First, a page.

Eye For Film >> Movies >> The Dog (2013) Film Review
Reviewed by: Amber Wilkinson
They say every dog has his day and if you thought that wannabe bank robber John Wojtowicz had his when is botched Brooklyn heist was turned into the Al Pacino starring Dog Day Afternoon - just wait till you watch this often poignant and robustly entertaining documentary from Allison Berg and Frank Keraudren.
The man himself takes centrestage and no prisoners when it comes to telling his story of the 1972 crime. A born raconteur, Wojtowicz quickly lays his credentials on the line - "I'm a pervert" - as he goes on to recall the tale of the failed bank heist along with observations on his life, which included four wives (male, female and a male desperate to transition to female) and 23 girlfriends.
It's clear even after a few minutes in The Dog's company that he is a man of urges and with little impulse control. The phrase "love at first sight" crops up repeatedly as he inists, when you "got the horn, you can only do one thing - and that's fuck". It is, he argues, his sex life that got him into the hold-up game as, desperate to help his second 'wife' Ernie have surgery to become Liz Eden, he decided a heist was the only way to get the cash to fund it, a goal that in many ways his robbery did achieve.
Wojtowicz's incredibly candid approach to his sexuality - and, later, illness - is engaging and his language undeniably colourful (he describes his first male lover in Vietnam as "blowing like a summer breeze"). His description of the period is also wide-ranging, which allows the directors to not only explore his life and the robbery but to also touch on the gay activism of the time his heist occurred and the impact his openly bisexual status had on the reportage of the time. The case was a media sensation, so Berg and Keraudren have a wealth of material to draw on and excerpts from news reports of the time are judiciously edited by Keraudren.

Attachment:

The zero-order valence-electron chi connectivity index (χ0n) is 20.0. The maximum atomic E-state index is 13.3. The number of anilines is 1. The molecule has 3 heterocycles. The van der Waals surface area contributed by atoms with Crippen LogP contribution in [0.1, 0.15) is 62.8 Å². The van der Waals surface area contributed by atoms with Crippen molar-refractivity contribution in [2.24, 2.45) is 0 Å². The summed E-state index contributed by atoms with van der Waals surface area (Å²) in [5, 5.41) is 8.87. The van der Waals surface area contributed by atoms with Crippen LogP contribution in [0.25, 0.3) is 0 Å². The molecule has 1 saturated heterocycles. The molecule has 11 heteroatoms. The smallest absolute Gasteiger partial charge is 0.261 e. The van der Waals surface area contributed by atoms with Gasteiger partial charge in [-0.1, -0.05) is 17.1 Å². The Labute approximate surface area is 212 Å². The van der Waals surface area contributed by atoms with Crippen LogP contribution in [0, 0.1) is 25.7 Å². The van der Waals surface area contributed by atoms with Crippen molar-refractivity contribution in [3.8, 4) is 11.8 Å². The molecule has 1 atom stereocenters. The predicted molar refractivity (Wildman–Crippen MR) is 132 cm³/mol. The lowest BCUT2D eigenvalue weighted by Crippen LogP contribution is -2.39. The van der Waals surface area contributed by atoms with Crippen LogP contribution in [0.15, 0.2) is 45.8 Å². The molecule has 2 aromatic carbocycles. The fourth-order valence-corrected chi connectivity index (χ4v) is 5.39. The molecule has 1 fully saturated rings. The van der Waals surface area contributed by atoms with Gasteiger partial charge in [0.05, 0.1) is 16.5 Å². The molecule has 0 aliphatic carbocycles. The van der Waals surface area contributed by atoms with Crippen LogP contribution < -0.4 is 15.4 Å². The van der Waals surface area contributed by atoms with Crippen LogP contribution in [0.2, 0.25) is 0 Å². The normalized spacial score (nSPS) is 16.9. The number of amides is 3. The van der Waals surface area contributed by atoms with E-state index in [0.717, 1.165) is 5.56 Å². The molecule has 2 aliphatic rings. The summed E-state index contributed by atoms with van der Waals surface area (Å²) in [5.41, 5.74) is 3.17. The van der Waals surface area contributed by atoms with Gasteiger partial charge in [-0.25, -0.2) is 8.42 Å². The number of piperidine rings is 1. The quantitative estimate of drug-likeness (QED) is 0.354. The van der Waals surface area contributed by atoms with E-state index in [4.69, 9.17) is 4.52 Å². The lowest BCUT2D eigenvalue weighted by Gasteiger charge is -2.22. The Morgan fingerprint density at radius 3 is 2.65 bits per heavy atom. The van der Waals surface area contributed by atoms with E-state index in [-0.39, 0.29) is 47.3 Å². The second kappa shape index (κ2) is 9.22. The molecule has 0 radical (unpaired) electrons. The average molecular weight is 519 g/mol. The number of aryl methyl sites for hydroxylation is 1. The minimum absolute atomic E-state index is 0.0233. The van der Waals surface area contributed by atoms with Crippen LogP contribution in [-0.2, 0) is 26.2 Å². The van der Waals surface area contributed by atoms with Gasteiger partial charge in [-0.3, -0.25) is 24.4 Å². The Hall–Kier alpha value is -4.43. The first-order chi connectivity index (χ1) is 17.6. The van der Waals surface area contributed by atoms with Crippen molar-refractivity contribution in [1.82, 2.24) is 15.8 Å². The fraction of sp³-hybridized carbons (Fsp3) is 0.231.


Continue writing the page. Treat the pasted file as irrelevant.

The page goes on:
The documentarians also find a wide variety of additional stories to flesh out Wojtowicz's life and times, including his first wife Carmen Bifulco, who though initially shocked by what she learned of her husband's gay relationships, seems to have come to take it in her stride, continuing to visit him while he was in jail. His mum Terry also makes a big impact, with her waspish asides ("You could have 50 men in your life if you want them... but who wants them?") and, who is, if not always understanding of her son, always accepting. That said, it's clear she wore the pants in his life, even going to so far as to explain how she once followed him down to New York's Village gay bars to check what he was up to.
The most interesting aspect of this documentary - not the first to be made about Wojtowicz - is that it reaches beyond sensationalism to the more interesting aspects of the story, including the way that the hostage-taker himself, in many ways, became a hostage to his own story.Reviewed on: 19 Aug 2014